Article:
'Not for the first time, I reach the conclusion that artists should take vows of celibacy – they should only be allowed to wreck their own lives.'
Brought up in luxury in Beverly Hills, Mayfair and the South of France, Alexander ‘Sacha’ Newley, the son of the late Anthony Newley and Dame Joan Collins, remains limitlessly ungrateful.
Despite being given his own mini-garage ‘stocked with pedal cars and tricycles’, and growing up in mansions with blue pools where the neighbours, including James Caan and Steve McQueen, disported themselves, our author, born in 1965, is aggrieved. His father wasn’t genuinely generous; he only ‘showered us with gifts to fill the void in himself’. His mother, meanwhile, was ‘the alpha Jezebel... Conspicuous absence. Tense presence.’
If Sacha and Joan didn’t get along, that was entirely and continuously Joan’s fault. She was an ice queen who was always off to parties dressed in knee-high white boots and bangle earrings: ‘Although I longed for affection, I could only mirror back to her the lack of affection I felt.’
This book reminded me of a sad volume cobbled together, soon after his death, by Peter Sellers’s children – in which there was a general air of complaint that their own adult lives had never quite reached the heights of acclaim and wealth achieved by their old dad.
By some strange, twisted, emotional logic, the genius and accomplishments of Sellers had to be put on trial, called to account, diminished. He was excoriated for not having been ordinary. Thus Newley and Collins in this curdled opus. Newley is (or was) ‘a self-indulgent poseur and conman’. The public may have loved his performances but, in reality, ‘He was withdrawn. He was prickly. He was a hypochondriac.’
Newley’s obsessive-compulsive routines for bathing and going to the lavatory are outlined at tasteless length. Joan, meanwhile, in addition to pampering her own ego, ‘failed to understand [her husband’s] helpless morbid sufferings’.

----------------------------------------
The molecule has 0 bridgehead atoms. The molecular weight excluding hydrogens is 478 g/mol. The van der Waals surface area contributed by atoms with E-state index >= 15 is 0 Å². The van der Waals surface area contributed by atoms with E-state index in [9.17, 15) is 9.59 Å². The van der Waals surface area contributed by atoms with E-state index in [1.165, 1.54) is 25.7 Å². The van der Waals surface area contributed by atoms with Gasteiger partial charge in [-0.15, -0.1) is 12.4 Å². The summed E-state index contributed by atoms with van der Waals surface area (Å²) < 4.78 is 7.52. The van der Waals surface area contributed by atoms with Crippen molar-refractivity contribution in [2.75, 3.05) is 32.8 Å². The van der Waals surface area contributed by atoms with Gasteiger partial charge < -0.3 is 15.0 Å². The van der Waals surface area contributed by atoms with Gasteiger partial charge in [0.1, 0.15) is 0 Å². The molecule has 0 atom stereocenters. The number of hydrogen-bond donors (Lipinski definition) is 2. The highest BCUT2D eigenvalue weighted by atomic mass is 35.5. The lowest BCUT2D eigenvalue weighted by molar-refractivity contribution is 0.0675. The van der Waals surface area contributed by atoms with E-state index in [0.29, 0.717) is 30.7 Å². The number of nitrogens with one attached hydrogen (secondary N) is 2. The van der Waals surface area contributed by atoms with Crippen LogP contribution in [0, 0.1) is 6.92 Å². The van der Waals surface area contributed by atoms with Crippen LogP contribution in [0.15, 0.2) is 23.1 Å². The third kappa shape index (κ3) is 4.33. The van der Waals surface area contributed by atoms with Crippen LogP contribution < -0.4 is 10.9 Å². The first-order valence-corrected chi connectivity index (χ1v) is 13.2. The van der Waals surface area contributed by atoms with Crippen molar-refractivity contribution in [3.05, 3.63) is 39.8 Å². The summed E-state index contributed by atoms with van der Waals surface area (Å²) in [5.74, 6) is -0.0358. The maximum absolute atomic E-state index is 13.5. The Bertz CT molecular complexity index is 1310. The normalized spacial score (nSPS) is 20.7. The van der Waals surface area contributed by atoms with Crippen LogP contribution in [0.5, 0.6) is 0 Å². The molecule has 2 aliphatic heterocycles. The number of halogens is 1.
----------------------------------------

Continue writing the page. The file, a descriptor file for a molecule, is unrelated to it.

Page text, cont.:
We get the picture. Sacha felt neglected. ‘As a child, I could feel their insecurity, and knew their focus was... not on me.’
Not for the first time, I reach the conclusion that artists should take vows of celibacy – they should only be allowed to wreck their own lives.
‘I develop a lisp and then a stutter,’ Sacha tells us. ‘I am quiet and docile.’
In the world of show business, children are the collateral damage. But let us look for a moment at the Newley/Collins ménage. Though Joan had been a Fifties starlet and a kind of dark, gamine version of Diana Dors, and though Newley, David Lean’s Artful Dodger, had achieved Broadway success with The Roar of the Greasepaint – the Smell of the Crowd, and he also had a role in Doctor Dolittle, they weren’t quite in the Richard Burton/Elizabeth Taylor class. No wonder they felt that the ground any moment would give way beneath them if films flopped, if recording contracts failed to materialise, if the ivory telephone failed to ring.
Indeed, in the period covered by Sacha’s childhood, things weren’t going tremendously well. Joan was compelled to attend auditions and casting calls. She made loads of terrible horror films about demonic babies or killer ants. Newley, his son says almost delightedly, descended into ‘the valley of dissolution’, sitting at home smoking opium-laced grass. ‘He was becoming an anachronism, a middle-of-the-road crooner of elevator music’, employed by the Mafia to sing in Las Vegas. When I saw him, he was touring the English provinces in the musical Scrooge.
Sacha looks back on everything with modish puritanical disapproval. He is particularly exercised by ‘the unbridled sinfulness’ of his father’s sex life, the ‘endless cattle call of naked nincompoops’ who were to be found on sun-kissed Californian beaches. Newley ‘lived to screw, to dissolve in orgasm before the in-gathering of himself back to loneliness and self-exile’, we are told. Jesus H Corbett! Are we meant to admire prose like that? Sacha’s attempts at fancy writing are embarrassing. ‘I was present at the birth of wonder and collected the speckled eggs of immortal birds,’ he says, in an attempt to evoke, I presume, the ‘sexual antics and voracious drug-taking’ of the Sixties and Seventies.
The book is illustrated with Sacha’s paintings – overworked oil portraits, with too much colour. The same could be said of Anthony Newley’s clownish entertainment style, which was somehow misshapen, over-scaled, like a Cruikshank engraving sprung to life. He deserves a proper book.